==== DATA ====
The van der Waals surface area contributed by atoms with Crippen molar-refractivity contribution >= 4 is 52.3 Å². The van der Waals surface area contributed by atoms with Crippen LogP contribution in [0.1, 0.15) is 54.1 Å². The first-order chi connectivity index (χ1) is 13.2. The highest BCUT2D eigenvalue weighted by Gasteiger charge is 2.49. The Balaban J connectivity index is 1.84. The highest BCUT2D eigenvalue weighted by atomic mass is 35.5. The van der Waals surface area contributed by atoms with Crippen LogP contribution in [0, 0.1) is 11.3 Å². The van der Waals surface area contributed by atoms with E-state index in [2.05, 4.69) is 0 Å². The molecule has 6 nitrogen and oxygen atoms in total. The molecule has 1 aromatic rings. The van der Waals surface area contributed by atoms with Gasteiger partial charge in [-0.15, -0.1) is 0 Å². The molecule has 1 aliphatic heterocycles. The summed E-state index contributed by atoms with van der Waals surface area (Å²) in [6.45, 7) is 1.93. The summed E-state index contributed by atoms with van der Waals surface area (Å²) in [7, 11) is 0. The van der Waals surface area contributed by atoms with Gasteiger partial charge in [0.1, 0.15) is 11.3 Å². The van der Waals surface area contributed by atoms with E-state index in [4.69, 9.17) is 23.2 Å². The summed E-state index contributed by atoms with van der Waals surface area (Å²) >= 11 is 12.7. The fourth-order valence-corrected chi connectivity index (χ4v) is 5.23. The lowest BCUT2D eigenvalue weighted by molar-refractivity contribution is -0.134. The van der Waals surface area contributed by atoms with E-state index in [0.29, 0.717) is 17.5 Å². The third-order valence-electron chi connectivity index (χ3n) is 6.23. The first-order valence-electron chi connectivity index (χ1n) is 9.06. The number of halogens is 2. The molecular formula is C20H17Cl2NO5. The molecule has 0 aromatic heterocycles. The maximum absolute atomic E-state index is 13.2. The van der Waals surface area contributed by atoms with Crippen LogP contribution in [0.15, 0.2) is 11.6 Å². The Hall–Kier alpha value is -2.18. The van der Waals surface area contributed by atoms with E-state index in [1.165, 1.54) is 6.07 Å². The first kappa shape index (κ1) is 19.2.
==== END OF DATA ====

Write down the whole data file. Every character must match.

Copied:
The van der Waals surface area contributed by atoms with Crippen molar-refractivity contribution >= 4 is 52.3 Å². The van der Waals surface area contributed by atoms with Crippen LogP contribution in [0.1, 0.15) is 54.1 Å². The first-order chi connectivity index (χ1) is 13.2. The highest BCUT2D eigenvalue weighted by Gasteiger charge is 2.49. The Balaban J connectivity index is 1.84. The highest BCUT2D eigenvalue weighted by atomic mass is 35.5. The van der Waals surface area contributed by atoms with Crippen LogP contribution in [0, 0.1) is 11.3 Å². The van der Waals surface area contributed by atoms with E-state index in [2.05, 4.69) is 0 Å². The molecule has 6 nitrogen and oxygen atoms in total. The molecule has 1 aromatic rings. The van der Waals surface area contributed by atoms with Gasteiger partial charge in [-0.15, -0.1) is 0 Å². The molecule has 1 aliphatic heterocycles. The summed E-state index contributed by atoms with van der Waals surface area (Å²) in [6.45, 7) is 1.93. The summed E-state index contributed by atoms with van der Waals surface area (Å²) in [7, 11) is 0. The van der Waals surface area contributed by atoms with Gasteiger partial charge in [0.1, 0.15) is 11.3 Å². The van der Waals surface area contributed by atoms with E-state index in [4.69, 9.17) is 23.2 Å². The summed E-state index contributed by atoms with van der Waals surface area (Å²) >= 11 is 12.7. The fourth-order valence-corrected chi connectivity index (χ4v) is 5.23. The lowest BCUT2D eigenvalue weighted by molar-refractivity contribution is -0.134. The van der Waals surface area contributed by atoms with E-state index in [0.29, 0.717) is 17.5 Å². The third-order valence-electron chi connectivity index (χ3n) is 6.23. The first-order valence-electron chi connectivity index (χ1n) is 9.06. The number of halogens is 2. The molecular formula is C20H17Cl2NO5. The molecule has 0 aromatic heterocycles. The maximum absolute atomic E-state index is 13.2. The van der Waals surface area contributed by atoms with Crippen LogP contribution in [0.15, 0.2) is 11.6 Å². The Hall–Kier alpha value is -2.18. The van der Waals surface area contributed by atoms with E-state index in [1.165, 1.54) is 6.07 Å². The first kappa shape index (κ1) is 19.2.